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FCA chief warns banks of AI risks and Big Tech threat

FCA chief Nikhil Rathi has urged banks to up their spending to combat the rise in AI and the threat of 'deep fake' fraud.

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FCA chief warns banks of AI risks and Big Tech threat


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In a speech to be given Wednesday, Rathi highlights the productivity benefits for the financial sector, while warning of the risks posed by the use of automated trading robots in financial markets and of unwanted outcomes from biased datasets.

“The use of AI can both benefit markets and can also cause imbalances and risks that affect the integrity, price discovery and transparency and fairness of markets if unleashed unfettered,” he says, warning bosses that they will be held accountable for decision taken by artifical intelligence bots at their firms.

Further risks come from the ability of AI to mimic language, audio and video.

Rathi cites a 'deepfake' video of trusted personal finance campaigner Martin Lewis supposedly selling speculative investments.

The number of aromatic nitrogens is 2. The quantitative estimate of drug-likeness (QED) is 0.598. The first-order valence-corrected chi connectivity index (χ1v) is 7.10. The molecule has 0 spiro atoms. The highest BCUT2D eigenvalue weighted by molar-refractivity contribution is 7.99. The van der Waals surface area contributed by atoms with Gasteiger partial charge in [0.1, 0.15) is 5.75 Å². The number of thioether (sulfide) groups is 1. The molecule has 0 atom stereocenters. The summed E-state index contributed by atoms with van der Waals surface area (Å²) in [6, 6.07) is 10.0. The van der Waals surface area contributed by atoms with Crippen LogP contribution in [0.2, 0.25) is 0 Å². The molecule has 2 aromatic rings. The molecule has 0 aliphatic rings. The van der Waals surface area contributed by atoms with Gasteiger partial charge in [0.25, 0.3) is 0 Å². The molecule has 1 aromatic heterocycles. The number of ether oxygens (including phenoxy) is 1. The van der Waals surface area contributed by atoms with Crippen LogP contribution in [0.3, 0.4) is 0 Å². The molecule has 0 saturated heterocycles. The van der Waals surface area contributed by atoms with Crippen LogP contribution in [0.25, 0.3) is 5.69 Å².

“As AI is further adopted, the investment in fraud prevention and operational and cyber resilience will have to accelerate simultaneously,” he says. “We will take a robust line on this - full support for beneficial innovation alongside proportionate protections.”

Rathi also used the speech to announce a call for further input on the role of Big Tech firms as gatekeepers of data and the implications of the ensuing data-sharing asymmetry between Big Tech firms and financial services firms.

"We are also considering the risks that Big Tech may pose to operational resilience in payments, retail services and financial infrastructure," he says. "And we are mindful of the risk that Big Tech could pose in manipulating consumer behavioural biases."

Rathi is concerned about the risks to normal financial market functioning in the face of the entrenched power of Big Tech firms.

"What does it mean for competition if Big Tech firms have access to unique and comprehensive data sets such as browsing data, biometrics and social media?" he asks. "Coupled with anonymised financial transaction data, over time this could result in a longitudinal data set that could not be rivalled by that held by a financial services firm and it will be a data set that could cover many countries and demographics."

Rathi additionally highlighted work by the FCA together with the Bank of England and the Prudential Regulatory Authority to set standards for service by third party providers to UK financial firms, with a particular focus on cloud providers.

"As of 2020, nearly two thirds of UK firms used the same few cloud service providers," he says. "We must be clear where responsibility lies when things go wrong. Principally this will be with the outsourcing firm, but we want to mitigate the potential systemic impact that could be triggered by a critical third party."

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